(Reporting from CPAC convention) Republican leaders addressing Conservatives gathering at their annual CPAC (Conservative Political Action Committee) meeting presented both an opportunity and challenge for the 2014/2016 elections.
The enthusiasm and significant numbers of young professionals, along with a solid bullpen of strong candidates, indicates a movement that is overtly upbeat and a major force in American politics. Conservatives of all stripes express a similar, strong preference for individual freedom, limited government, common sense budgeting, and state’s rights.
However, while there is relatively little difference in economic and budgetary matters, sharp contrasts were visible among the majority of conservatives and Republicans, and the very distinct followers of Senator Rand Paul on foreign affairs. Indeed, a chasm the size of the Grand Canyon separates most conservatives and Senator Paul on this issue. The size of that divide may pose a challenge to the movements’ unity in national elections in the very near future.
Conservatives traditionally have endorsed a foreign policy that supported a strong defense, based on keeping conflicts far from U.S. shores, and vigorous support for America’s allies. Although Senator Paul states that he supports a strong defense, it is difficult to access precisely what he means by that. And when it comes to foreign affairs, keeping Washington’s enemies far from U.S. soil, and the defense of allies, Paul’s views can best be described as isolationist.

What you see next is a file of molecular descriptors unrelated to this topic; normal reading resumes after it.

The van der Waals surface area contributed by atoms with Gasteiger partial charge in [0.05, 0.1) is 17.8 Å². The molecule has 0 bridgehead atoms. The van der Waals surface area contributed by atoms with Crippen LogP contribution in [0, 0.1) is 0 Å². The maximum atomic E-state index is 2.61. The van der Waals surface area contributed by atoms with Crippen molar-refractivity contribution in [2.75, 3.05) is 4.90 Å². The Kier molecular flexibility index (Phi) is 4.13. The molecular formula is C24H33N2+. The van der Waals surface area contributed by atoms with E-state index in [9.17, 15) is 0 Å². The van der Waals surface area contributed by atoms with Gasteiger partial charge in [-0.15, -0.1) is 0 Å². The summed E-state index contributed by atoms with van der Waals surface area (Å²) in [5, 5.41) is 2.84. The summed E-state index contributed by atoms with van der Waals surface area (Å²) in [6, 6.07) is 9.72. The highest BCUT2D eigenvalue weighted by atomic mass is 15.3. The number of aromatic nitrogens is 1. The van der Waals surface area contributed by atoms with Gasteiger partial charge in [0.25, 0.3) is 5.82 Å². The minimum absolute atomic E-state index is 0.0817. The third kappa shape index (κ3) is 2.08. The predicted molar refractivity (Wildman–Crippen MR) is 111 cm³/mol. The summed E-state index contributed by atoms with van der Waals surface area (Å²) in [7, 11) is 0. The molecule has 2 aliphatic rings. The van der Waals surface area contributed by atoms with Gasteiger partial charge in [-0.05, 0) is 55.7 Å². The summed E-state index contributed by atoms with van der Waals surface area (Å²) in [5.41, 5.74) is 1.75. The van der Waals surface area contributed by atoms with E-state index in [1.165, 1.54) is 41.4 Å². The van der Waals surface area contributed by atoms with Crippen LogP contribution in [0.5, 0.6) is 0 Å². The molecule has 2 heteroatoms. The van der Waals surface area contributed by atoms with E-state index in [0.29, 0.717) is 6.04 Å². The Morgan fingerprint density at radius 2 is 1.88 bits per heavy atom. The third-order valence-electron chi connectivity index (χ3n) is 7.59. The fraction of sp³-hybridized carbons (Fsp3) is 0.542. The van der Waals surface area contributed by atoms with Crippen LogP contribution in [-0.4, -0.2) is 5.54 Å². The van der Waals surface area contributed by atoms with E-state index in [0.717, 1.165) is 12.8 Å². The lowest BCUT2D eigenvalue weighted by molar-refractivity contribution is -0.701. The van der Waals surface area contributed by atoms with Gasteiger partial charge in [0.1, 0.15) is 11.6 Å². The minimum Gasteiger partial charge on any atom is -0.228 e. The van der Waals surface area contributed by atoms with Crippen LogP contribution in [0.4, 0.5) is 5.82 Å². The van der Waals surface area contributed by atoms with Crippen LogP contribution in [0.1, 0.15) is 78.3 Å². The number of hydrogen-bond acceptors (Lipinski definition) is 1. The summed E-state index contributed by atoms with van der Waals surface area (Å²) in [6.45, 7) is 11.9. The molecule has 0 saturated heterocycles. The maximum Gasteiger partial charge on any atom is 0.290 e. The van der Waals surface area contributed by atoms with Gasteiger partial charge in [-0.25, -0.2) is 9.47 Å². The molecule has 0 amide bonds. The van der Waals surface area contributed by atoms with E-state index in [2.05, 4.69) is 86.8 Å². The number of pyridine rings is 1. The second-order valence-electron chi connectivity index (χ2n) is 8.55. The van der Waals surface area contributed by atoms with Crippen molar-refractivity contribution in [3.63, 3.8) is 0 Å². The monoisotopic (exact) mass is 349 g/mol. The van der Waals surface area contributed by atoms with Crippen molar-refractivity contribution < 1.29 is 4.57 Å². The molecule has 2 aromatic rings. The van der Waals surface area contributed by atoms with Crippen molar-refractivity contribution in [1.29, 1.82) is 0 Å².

Clearly, this is not a perspective former President Ronald Reagan, the most revered figure of conservatives and Republicans alike, would have been comfortable with, or indeed would have recognized as being from the Republican/conservative camp.
Isolationism, as espoused by Senator Paul, (or an almost total reversal of U.S. foreign policy to the detriment of our allies and traditional defense posture, as advocated by President Obama,) is a controversial position to take in an era when North Korea overtly threatens a nuclear attack on the U.S., China is becoming increasingly aggressive, and Russia is acting as though the Cold War is back on.
The split will not affect contests for local and state races for positions from governor on down. However, federal races, including those for U.S. Senate, the House of Representatives, and of course for president, will clearly become a battleground for the contrasting views, a split the movement can ill afford in the wake of President Obama’s re-election and the ongoing media preference for Democrat candidates.
That media may well be the reason Rand Paul has garnered so much national attention, similar to that lavished on his father, former presidential contender Ron Paul. Promoting a divisive candidate such as Ron or Rand Paul, both clearly out of the Republican/conservative mainstream on the increasingly hot issue of foreign affairs, may weaken the right.